One day, in art history class, Tara asks what the word Holocaust means. Everyone assumes she is joking around, and responds coldly. After the class, Tara researches the word, and is horrified and shocked to realize her ignorance. Tara begins to disagree with her roommates about her commitment to keeping the Sabbath very strictly.
Tara realizes that she seriously underestimated the expenses of attending college, and wonders how she will be able to continue to afford it. Her academic performance is nowhere strong enough to win a scholarship, and she struggles in particular with her Western Civilization course. As Tara wrestles with frustration about her strange and unique childhood, she reflects on a memory of an injured wild owl that she and her siblings saved as children. Surprisingly, when Tara confides her worries to her father, he is sympathetic and suggests that he will help her. Through a chance conversation with a classmate, Tara learns that she is expected to read the textbooks for her classes. Once she starts doing so, her grades improve dramatically.
Faye's support for Tara shows that her loyalty and values may be more complex than they initially seem. For much of Tara's childhood, Faye has seemed to embody the life Tara is resistant to living. She tends to appear docile and obedient to her husband and his religious doctrine. It is therefore surprising that when Tara indicates that she might give up on her dream of going to college, Faye is insistent that her daughter should go. Perhaps because of her own life experiences, Faye knows the value of a woman having skills and autonomy. Midwifery and herbalism have given Faye the ability to have some authority and independence, and she wants the same for her daughter. By encouraging Tara not to give up her dream just because she is experiencing setbacks, Faye shows that she is also an ally on Tara's road to independence. Faye's decision to be supportive of Tara's dreams is interesting given that she has never openly supported her daughter when Gene was critical of Tara's dreams. Faye is very committed to the idea of appearing to be an obedient and subservient wife, so she won't openly contradict her husband. In private, however, she will share her true opinions and her true self with her daughter.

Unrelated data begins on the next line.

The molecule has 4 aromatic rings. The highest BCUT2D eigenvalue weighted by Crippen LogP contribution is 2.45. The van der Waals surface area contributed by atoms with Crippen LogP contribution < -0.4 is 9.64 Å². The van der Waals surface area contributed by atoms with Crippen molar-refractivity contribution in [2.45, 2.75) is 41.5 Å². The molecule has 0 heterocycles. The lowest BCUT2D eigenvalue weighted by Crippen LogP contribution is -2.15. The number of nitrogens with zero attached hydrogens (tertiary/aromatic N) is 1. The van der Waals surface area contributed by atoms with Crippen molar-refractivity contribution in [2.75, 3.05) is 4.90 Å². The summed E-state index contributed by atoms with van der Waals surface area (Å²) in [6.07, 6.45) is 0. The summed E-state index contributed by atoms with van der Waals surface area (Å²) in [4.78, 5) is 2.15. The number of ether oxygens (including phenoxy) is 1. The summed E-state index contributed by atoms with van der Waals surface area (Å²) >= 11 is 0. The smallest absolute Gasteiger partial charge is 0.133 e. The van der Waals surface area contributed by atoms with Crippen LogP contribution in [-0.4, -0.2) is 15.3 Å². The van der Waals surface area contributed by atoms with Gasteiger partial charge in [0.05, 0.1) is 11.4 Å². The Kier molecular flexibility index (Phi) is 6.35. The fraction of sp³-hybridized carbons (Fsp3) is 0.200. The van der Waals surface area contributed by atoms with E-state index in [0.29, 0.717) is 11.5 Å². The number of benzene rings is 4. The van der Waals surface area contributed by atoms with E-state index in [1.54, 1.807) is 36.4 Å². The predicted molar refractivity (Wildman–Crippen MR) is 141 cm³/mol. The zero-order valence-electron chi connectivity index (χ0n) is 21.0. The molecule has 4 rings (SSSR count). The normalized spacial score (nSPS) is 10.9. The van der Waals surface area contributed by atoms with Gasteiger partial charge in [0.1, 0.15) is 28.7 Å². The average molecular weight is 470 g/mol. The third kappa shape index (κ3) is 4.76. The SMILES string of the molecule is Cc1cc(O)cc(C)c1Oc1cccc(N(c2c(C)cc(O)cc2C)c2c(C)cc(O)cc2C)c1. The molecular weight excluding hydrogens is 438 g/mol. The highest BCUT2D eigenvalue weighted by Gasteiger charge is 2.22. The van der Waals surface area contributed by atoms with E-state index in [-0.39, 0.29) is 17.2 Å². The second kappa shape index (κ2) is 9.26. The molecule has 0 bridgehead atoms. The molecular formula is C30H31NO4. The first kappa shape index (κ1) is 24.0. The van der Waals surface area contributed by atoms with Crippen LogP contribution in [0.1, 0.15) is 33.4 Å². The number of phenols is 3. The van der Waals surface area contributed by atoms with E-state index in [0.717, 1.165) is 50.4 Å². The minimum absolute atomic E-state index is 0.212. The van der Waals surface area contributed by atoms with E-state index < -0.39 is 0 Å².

Read an in-depth analysis of Faye Westover.